The Legal Brief has continued to build upon its successful launch into a fantastic no-nonsense resource for the gun community. Attorney Adam Kraut, an associate at the Firearms Industry Consulting Group and Prince Law Offices, P.C. takes the years required to earn his J.D. and boils critical legal topics relevant to the gun world into practical snippets.
Unfortunately, I am late to publishing one of his latest Briefs, a review of the legal basis of modifying one’s firearm. Mr. Kraut, Esq. breaks down the due process that one will go through post defensive encounter and basically so long as one used their weapon in legal self-defense, one is free to modify their weapon as they see fit.
That said, if one is charged there is the potential that one’s modifications could be used to show the intent of the shooter, but its nearly unheard of (Adam states he’s never heard of one, which as a firearms attorney is a significant statement).
The key is, as always, the totality of the circumstances is the key. A modified firearm, assuming the modification does not cause a negligent discharge, is only a minor issue, if its an issue at all.
My take? Modify away on functional bits such as triggers and non-functional aesthetic options such as colors. However, stay away from items that could be construed to show intent such as a “Smile, Wait for Flash” on the crown of a barrel, etc.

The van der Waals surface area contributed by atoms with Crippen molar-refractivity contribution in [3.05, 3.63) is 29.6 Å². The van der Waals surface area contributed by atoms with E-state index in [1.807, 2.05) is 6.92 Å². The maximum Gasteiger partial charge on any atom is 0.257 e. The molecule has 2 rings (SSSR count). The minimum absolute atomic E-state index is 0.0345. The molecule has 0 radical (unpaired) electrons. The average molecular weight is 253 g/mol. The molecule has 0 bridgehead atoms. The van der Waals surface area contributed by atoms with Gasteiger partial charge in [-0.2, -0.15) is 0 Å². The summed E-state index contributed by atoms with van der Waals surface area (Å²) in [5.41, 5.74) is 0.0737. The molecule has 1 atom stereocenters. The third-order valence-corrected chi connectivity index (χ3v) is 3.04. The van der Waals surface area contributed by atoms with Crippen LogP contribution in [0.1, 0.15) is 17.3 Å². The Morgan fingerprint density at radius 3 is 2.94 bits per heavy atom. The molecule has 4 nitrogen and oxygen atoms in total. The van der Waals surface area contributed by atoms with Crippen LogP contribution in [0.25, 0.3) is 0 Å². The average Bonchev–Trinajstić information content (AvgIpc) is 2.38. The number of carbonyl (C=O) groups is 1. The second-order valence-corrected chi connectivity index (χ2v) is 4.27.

Of course, there is the additional caveat regarding the brand, style, and type of ammunition. Your attorney’s defense team may need a firearms legal expert (like Massad Ayoob) to explain to the folks who were unable to avoid jury duty why you were carrying ‘cop-killer bullets’, or Black Talons or some other ‘evil sounding’ named ammunition. And why the extra rounds? (magazine(s), speedloader(s))? Were you planning to ‘fill ’em full o’lead’?
And, at least some of this depends on geography. Is your prosecutor in gun-hating New York or California, of gun-friendly (generally) Arizona?
Also, do you want your special, custom, smith-worked-on machine to be held in a dusty evidence room until after the trial? Some folks shoot their custom guns for fun, but carry stock guns they won’t miss if they are stored away in a gov’t evidence room (from which evidence has been known to have been played with, tampered with, and/or disappear?)
Many things to consider when you carry. And what you carry?